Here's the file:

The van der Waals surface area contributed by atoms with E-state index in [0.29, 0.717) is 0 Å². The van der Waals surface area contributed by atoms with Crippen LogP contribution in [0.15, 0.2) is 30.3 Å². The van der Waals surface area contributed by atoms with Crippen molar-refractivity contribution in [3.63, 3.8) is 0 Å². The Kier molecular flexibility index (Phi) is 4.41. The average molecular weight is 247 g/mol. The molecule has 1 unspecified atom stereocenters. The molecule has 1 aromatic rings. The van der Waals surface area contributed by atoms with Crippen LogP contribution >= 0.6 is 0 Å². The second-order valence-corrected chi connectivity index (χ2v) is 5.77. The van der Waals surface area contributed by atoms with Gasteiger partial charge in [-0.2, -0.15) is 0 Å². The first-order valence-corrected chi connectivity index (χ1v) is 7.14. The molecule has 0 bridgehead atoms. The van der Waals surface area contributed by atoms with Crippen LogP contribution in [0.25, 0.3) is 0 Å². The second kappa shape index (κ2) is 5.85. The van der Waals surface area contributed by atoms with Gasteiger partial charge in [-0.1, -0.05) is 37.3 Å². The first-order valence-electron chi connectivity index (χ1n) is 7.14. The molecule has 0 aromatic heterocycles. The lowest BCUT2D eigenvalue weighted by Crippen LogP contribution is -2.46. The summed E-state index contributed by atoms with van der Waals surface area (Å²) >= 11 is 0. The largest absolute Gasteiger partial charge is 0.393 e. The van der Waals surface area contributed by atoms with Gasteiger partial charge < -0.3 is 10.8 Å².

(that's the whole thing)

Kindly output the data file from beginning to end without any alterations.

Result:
The van der Waals surface area contributed by atoms with E-state index in [0.29, 0.717) is 0 Å². The van der Waals surface area contributed by atoms with Crippen LogP contribution in [0.15, 0.2) is 30.3 Å². The van der Waals surface area contributed by atoms with Crippen molar-refractivity contribution in [3.63, 3.8) is 0 Å². The Kier molecular flexibility index (Phi) is 4.41. The average molecular weight is 247 g/mol. The molecule has 1 unspecified atom stereocenters. The molecule has 1 aromatic rings. The van der Waals surface area contributed by atoms with Crippen LogP contribution >= 0.6 is 0 Å². The second-order valence-corrected chi connectivity index (χ2v) is 5.77. The van der Waals surface area contributed by atoms with Gasteiger partial charge in [-0.2, -0.15) is 0 Å². The first-order valence-corrected chi connectivity index (χ1v) is 7.14. The molecule has 0 bridgehead atoms. The van der Waals surface area contributed by atoms with Crippen LogP contribution in [0.25, 0.3) is 0 Å². The second kappa shape index (κ2) is 5.85. The van der Waals surface area contributed by atoms with Gasteiger partial charge in [-0.1, -0.05) is 37.3 Å². The first-order valence-electron chi connectivity index (χ1n) is 7.14. The molecule has 0 aromatic heterocycles. The lowest BCUT2D eigenvalue weighted by Crippen LogP contribution is -2.46. The summed E-state index contributed by atoms with van der Waals surface area (Å²) >= 11 is 0. The largest absolute Gasteiger partial charge is 0.393 e. The van der Waals surface area contributed by atoms with Gasteiger partial charge < -0.3 is 10.8 Å².